Field Trip 5th October 2014 Spectacles Nature Reserve

The October KRMB excursion was to the Spectacles Nature Reserve. Despite the weather forecast being unfavourable, a total of 10 members turned out for our walk through the Spectacles Nature Reserve. As we set off the sky was overcast and it soon turned to rain with a few heavy showers. The Spectacles Nature Reserve, just north of Kwinana, is 360ha of natural bushland that has been incorporated into the Beeliar Regional Park. It takes its name from two wetlands joined by a waterway that give it the appearance of a pair of spectacles. It is an important heritage site for the local Nyoongar People who play a role in its ongoing management as well as leading informative walks through the reserve.

On setting out down the access track our first impression was that there were many weeds present including Arum Lilies. Our walk firstly took us down to the lake where there is a boardwalk over the water and through the swamp paperbarks to a bird hide overlooking an area of open water. The boardwalk and hide were in good condition. A few wetland birds were spotted including a Nankeen Night Heron, Eurasian Coots, Grey Teal and White Ibis. Common Mignonette Orchids were seen in good numbers near the lake.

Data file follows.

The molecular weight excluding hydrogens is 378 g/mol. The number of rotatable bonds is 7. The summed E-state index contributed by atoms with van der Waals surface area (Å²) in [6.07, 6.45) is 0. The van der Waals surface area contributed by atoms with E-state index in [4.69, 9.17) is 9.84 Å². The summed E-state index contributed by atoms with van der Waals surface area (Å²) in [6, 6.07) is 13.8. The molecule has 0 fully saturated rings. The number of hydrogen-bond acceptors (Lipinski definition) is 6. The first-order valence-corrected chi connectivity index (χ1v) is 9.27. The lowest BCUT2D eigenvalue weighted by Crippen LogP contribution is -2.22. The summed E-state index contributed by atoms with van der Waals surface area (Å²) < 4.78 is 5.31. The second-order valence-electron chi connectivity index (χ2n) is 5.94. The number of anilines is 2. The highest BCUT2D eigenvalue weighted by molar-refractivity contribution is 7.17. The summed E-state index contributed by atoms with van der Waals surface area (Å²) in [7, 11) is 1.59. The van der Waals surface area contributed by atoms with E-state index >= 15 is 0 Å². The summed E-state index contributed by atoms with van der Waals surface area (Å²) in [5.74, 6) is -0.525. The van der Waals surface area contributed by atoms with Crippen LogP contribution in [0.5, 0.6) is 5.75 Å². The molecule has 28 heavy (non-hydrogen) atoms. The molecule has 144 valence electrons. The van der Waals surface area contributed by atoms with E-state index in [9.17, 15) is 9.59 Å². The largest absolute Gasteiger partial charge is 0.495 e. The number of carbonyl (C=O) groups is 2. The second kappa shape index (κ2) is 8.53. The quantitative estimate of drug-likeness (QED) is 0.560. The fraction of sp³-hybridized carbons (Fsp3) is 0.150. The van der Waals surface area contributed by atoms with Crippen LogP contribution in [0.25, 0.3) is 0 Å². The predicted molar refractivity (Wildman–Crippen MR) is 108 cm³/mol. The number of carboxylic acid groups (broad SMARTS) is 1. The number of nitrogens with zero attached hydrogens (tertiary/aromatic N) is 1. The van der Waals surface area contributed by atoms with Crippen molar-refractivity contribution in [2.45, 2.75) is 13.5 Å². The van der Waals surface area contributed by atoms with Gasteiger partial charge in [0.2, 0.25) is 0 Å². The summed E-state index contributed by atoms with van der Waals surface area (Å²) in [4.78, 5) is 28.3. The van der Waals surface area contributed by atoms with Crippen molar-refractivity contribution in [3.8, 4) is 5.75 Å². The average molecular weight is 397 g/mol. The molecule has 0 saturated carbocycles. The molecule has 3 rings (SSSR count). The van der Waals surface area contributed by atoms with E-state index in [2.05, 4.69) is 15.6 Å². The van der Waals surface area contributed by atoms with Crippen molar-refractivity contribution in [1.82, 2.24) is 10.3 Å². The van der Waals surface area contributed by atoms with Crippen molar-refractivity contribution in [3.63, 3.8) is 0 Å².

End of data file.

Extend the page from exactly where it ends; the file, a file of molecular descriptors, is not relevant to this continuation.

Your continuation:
Frogs heard calling were the Slender Tree Frog (Litoria adelaidensis) and Sandplain Froglet (Crinia insignifera). The water level was good and the swamp paperbarks were doing well, but a large patch of typha was visible from the hide.

Coastal White Spider Orchid (1 of 1)

We then set out on the 3 kilometre Banksia Walk. None of the Banksias were in flower but many other plants were flowering, including Conostylis sp., Swan River Myrtle (Hypocalymma robustum), Jacksonia sternbergiana, Milkmaids (Burchardia umbellata), a small Mulla Mulla (Ptilotus drummondii), Pimelia rosea Fringed lily and both male and female plants of Macrozamia reidlei. Other orchids in flower were the White Spider Orchid (Caladenia longicauda subsp. longicauda), Coastal White Spider Orchid, (Caladenia longicauda subsp. calcigena) (left), Carousel Spider Orchid (Caladenia arenicola, though the specimens found were past their best condition) and Dancing Spider Orchid (Caladenia discoidea). Other flora included Purple Tassles (Sowerbaea laxiflora), Hibbertia hypericoides, Macarthuria australis,

Bee-fly

False Boronia (Phyllanthus calycinus), Hardenbergia comptoniana, one of the gompholobium species (a yellow pea), an Isopogon and a Scaevola. Of the invertebrates two species of crickets, a Bee-fly (right), a Dragonfly and several small butterflies were spotted.

There were a low number of bird sightings with Black-faced Cuckoo Shrike, Raven, a flock of 12 Shelducks in flight, Galah, Common Bronzewing and a Whistling Kite in addition to the wetland birds already listed. Despite the weather it was a very pleasant walk through the reserve and we had found many plants in flower and apparently surviving well despite the incursion of some weed species.

Colin Prickett